Almost as one, 1 300 people rose from their seats in the Linder Auditorium at the University of the Witwatersrand's education complex in Johannesburg as a grey-haired man dressed in dark clothes limped on to the stage with his wife holding one arm and an aide the other. The applause was spontaneous and loud.
The man was Nelson Mandela and he was about to introduce the speaker at the fifth Nelson Mandela Lecture, the man who 'had run the world' as Secretary-General of the United Nations (UN) for a decade, Kofi Annan.
The largely South African audience reflected the 'rainbow nation' that Mandela ushered into the country on 10 May 1994 at his inauguration as the first black President of a democratic South Africa. The audience turned its attention later to Annan but for the moment it was Mandela they focused on and lauded.
Mandela, a frail celebrant of his 89th birthday and his 9th wedding anniversary only a few days earlier, acknowledged the applause with what had become his trademark, a generous smile and a wave of the hand.
Throughout the proceedings on Sunday 22 July 2007, the spontaneous acclamation with flashes of adulation lighting the gathering was to occur another three times as Mandela manoeuvred himself to the speaker's platform and then back to his chair and later after Annan had delivered his measured view of Africa when he left the stage.
Artists in the theatre never get four standing ovations in one night — one, maybe two at most — but there were four for an ageing man with a beaming smile. Overkill? Hardly, in a country where this man contributed with consummate skill, great courage coupled with sensitivity and understanding to help achieve a relatively peaceful transfer of power from a tyrannical government to an oppressed majority. The process has been called a miracle.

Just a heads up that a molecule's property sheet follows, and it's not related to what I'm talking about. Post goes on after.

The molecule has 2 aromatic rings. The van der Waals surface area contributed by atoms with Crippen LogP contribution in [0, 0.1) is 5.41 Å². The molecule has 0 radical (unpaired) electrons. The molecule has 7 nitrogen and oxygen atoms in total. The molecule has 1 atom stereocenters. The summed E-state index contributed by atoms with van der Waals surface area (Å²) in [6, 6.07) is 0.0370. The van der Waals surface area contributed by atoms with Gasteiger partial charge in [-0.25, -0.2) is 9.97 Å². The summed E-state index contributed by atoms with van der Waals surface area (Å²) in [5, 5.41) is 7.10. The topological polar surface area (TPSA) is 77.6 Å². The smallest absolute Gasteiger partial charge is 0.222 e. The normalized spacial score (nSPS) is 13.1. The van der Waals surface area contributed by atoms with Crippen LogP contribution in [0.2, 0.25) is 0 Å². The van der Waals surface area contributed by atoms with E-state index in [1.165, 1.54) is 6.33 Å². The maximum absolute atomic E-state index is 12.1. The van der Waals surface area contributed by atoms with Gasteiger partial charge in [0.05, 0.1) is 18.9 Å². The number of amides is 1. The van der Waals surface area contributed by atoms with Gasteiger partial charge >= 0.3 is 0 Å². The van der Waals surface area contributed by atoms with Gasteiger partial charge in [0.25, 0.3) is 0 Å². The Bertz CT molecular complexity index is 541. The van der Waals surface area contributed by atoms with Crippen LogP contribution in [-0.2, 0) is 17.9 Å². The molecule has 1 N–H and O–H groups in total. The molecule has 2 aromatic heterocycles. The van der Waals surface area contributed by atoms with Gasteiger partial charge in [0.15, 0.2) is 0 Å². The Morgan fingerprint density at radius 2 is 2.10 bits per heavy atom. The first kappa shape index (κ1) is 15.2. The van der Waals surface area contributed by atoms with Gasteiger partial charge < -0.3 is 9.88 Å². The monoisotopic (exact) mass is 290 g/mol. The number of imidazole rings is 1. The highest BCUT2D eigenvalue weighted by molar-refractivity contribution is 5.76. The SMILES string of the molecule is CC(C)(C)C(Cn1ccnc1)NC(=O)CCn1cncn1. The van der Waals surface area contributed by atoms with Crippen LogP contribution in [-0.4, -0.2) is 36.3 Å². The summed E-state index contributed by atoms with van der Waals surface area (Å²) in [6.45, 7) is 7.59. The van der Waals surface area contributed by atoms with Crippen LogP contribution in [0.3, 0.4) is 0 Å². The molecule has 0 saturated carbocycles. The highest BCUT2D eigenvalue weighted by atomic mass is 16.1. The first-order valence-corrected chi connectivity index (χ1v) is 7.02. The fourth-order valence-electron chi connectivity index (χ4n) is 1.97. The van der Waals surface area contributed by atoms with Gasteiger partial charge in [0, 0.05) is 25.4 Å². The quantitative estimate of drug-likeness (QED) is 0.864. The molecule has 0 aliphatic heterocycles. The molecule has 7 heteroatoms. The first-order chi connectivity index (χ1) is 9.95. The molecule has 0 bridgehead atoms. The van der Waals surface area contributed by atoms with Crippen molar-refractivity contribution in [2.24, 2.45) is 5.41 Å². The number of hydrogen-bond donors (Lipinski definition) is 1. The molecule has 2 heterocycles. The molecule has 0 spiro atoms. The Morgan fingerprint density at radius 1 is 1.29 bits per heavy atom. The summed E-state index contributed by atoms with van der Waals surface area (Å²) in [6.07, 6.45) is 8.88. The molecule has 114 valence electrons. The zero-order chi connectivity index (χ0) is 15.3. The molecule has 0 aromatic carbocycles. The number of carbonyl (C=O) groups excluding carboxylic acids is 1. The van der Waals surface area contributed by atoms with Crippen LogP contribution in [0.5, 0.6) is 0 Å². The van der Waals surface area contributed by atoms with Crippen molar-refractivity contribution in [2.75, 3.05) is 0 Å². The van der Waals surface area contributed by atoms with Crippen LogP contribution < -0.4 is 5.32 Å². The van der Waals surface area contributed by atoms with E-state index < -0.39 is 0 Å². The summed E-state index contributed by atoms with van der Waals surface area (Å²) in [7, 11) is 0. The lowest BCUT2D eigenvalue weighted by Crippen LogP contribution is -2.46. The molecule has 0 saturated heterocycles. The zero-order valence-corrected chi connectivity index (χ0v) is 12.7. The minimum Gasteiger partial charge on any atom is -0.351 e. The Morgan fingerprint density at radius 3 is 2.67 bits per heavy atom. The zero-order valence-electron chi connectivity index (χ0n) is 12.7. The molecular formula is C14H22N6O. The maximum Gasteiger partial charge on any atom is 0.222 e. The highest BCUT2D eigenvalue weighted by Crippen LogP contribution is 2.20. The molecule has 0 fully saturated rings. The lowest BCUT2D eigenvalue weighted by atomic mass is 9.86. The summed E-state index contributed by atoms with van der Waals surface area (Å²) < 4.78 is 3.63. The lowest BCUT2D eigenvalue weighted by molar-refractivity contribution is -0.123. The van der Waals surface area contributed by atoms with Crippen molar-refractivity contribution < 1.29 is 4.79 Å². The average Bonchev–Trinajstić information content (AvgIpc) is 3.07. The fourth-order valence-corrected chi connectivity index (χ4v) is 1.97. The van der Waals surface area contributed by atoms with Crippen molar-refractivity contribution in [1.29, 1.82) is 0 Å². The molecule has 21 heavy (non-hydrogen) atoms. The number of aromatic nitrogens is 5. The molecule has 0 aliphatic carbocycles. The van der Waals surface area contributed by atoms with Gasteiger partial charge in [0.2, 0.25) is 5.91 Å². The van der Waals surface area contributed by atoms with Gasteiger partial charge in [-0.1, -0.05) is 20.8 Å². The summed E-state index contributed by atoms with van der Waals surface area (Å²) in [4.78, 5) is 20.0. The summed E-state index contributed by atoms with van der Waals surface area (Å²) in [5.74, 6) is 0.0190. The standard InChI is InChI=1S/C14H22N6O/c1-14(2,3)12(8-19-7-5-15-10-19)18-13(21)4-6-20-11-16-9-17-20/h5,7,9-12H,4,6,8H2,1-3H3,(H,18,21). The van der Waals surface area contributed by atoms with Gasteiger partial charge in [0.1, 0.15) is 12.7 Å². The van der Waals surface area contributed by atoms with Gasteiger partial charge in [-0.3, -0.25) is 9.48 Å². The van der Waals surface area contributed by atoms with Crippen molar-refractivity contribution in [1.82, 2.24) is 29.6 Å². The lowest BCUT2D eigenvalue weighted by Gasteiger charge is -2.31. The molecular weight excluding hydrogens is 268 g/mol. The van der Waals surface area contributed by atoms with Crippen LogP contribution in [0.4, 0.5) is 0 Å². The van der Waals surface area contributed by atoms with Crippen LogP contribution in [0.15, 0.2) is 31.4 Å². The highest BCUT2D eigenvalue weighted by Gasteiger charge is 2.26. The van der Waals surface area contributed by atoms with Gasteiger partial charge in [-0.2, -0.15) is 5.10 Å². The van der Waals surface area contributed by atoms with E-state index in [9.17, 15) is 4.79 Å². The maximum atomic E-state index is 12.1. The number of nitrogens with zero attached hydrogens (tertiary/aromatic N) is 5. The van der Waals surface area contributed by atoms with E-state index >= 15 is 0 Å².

South Africa had been on the brink of civil war with the combustible material merely awaiting someone to strike a match to set off a calamitous, destructive conflagration - a spark ready at hand in the grasp of firebrands lurking in the country, fortunately not in large numbers. Then Mandela brought his calming voice and influence to bear.
After a 27-year history of unjust imprisonment and the brutal oppression of his fellow Africans by the government, he could have exercised the power newly bestowed on him to exact revenge on the former rulers. Instead, he chose reconciliation and peaceful coexistence and persuaded others that this course was the only acceptable way forward.
It is true that the transfer of power was achieved with the cooperation of the white leader F.W. de Klerk, but without Nelson Mandela and his spirit of inclusiveness, his striving for peace and his leadership qualities, it would not have happened. Apart from respect for his age and the spirit of reconciliation exuding from him, the audience was also celebrating his dedication to peace and his concern for minorities.